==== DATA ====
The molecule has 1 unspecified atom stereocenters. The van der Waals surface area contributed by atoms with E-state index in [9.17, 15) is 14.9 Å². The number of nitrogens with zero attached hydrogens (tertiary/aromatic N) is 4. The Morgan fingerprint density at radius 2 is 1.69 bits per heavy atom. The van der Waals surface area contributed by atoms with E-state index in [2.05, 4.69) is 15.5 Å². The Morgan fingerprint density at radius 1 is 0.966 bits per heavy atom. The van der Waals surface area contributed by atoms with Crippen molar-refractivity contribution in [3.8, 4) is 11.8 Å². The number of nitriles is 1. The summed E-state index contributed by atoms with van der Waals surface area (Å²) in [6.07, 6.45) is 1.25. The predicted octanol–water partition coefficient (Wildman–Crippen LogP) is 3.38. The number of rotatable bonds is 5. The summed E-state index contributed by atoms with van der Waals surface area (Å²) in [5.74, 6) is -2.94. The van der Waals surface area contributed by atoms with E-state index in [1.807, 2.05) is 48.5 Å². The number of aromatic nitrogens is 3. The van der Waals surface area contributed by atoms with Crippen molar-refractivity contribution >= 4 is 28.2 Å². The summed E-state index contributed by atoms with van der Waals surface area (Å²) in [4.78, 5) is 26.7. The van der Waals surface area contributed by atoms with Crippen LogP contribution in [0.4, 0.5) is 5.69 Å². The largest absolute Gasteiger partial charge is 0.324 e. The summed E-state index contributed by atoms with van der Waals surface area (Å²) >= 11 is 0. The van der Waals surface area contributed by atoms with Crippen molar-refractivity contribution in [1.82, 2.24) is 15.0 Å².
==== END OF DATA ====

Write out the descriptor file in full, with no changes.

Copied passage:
The molecule has 1 unspecified atom stereocenters. The van der Waals surface area contributed by atoms with E-state index in [9.17, 15) is 14.9 Å². The number of nitrogens with zero attached hydrogens (tertiary/aromatic N) is 4. The Morgan fingerprint density at radius 2 is 1.69 bits per heavy atom. The van der Waals surface area contributed by atoms with E-state index in [2.05, 4.69) is 15.5 Å². The Morgan fingerprint density at radius 1 is 0.966 bits per heavy atom. The van der Waals surface area contributed by atoms with Crippen molar-refractivity contribution in [3.8, 4) is 11.8 Å². The number of nitriles is 1. The summed E-state index contributed by atoms with van der Waals surface area (Å²) in [6.07, 6.45) is 1.25. The predicted octanol–water partition coefficient (Wildman–Crippen LogP) is 3.38. The number of rotatable bonds is 5. The summed E-state index contributed by atoms with van der Waals surface area (Å²) in [5.74, 6) is -2.94. The van der Waals surface area contributed by atoms with E-state index in [1.807, 2.05) is 48.5 Å². The number of aromatic nitrogens is 3. The van der Waals surface area contributed by atoms with Crippen molar-refractivity contribution >= 4 is 28.2 Å². The summed E-state index contributed by atoms with van der Waals surface area (Å²) in [4.78, 5) is 26.7. The van der Waals surface area contributed by atoms with Crippen LogP contribution in [0.4, 0.5) is 5.69 Å². The largest absolute Gasteiger partial charge is 0.324 e. The summed E-state index contributed by atoms with van der Waals surface area (Å²) >= 11 is 0. The van der Waals surface area contributed by atoms with Crippen molar-refractivity contribution in [1.82, 2.24) is 15.0 Å².